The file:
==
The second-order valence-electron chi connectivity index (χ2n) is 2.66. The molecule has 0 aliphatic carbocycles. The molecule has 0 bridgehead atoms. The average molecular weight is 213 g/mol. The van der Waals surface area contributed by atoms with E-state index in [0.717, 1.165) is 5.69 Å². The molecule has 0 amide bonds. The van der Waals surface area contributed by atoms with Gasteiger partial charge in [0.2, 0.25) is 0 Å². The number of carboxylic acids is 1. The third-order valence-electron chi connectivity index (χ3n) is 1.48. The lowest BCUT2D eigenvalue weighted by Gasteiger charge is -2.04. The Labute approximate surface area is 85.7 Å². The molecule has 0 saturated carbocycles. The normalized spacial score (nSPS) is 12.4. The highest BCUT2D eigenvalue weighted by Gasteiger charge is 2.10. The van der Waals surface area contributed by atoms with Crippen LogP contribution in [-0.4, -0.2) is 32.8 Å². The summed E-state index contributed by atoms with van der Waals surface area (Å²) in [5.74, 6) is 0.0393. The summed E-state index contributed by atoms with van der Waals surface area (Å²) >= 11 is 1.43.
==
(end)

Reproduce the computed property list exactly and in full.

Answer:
The second-order valence-electron chi connectivity index (χ2n) is 2.66. The molecule has 0 aliphatic carbocycles. The molecule has 0 bridgehead atoms. The average molecular weight is 213 g/mol. The van der Waals surface area contributed by atoms with E-state index in [0.717, 1.165) is 5.69 Å². The molecule has 0 amide bonds. The van der Waals surface area contributed by atoms with Gasteiger partial charge in [0.2, 0.25) is 0 Å². The number of carboxylic acids is 1. The third-order valence-electron chi connectivity index (χ3n) is 1.48. The lowest BCUT2D eigenvalue weighted by Gasteiger charge is -2.04. The Labute approximate surface area is 85.7 Å². The molecule has 0 saturated carbocycles. The normalized spacial score (nSPS) is 12.4. The highest BCUT2D eigenvalue weighted by Gasteiger charge is 2.10. The van der Waals surface area contributed by atoms with Crippen LogP contribution in [-0.4, -0.2) is 32.8 Å². The summed E-state index contributed by atoms with van der Waals surface area (Å²) in [5.74, 6) is 0.0393. The summed E-state index contributed by atoms with van der Waals surface area (Å²) >= 11 is 1.43.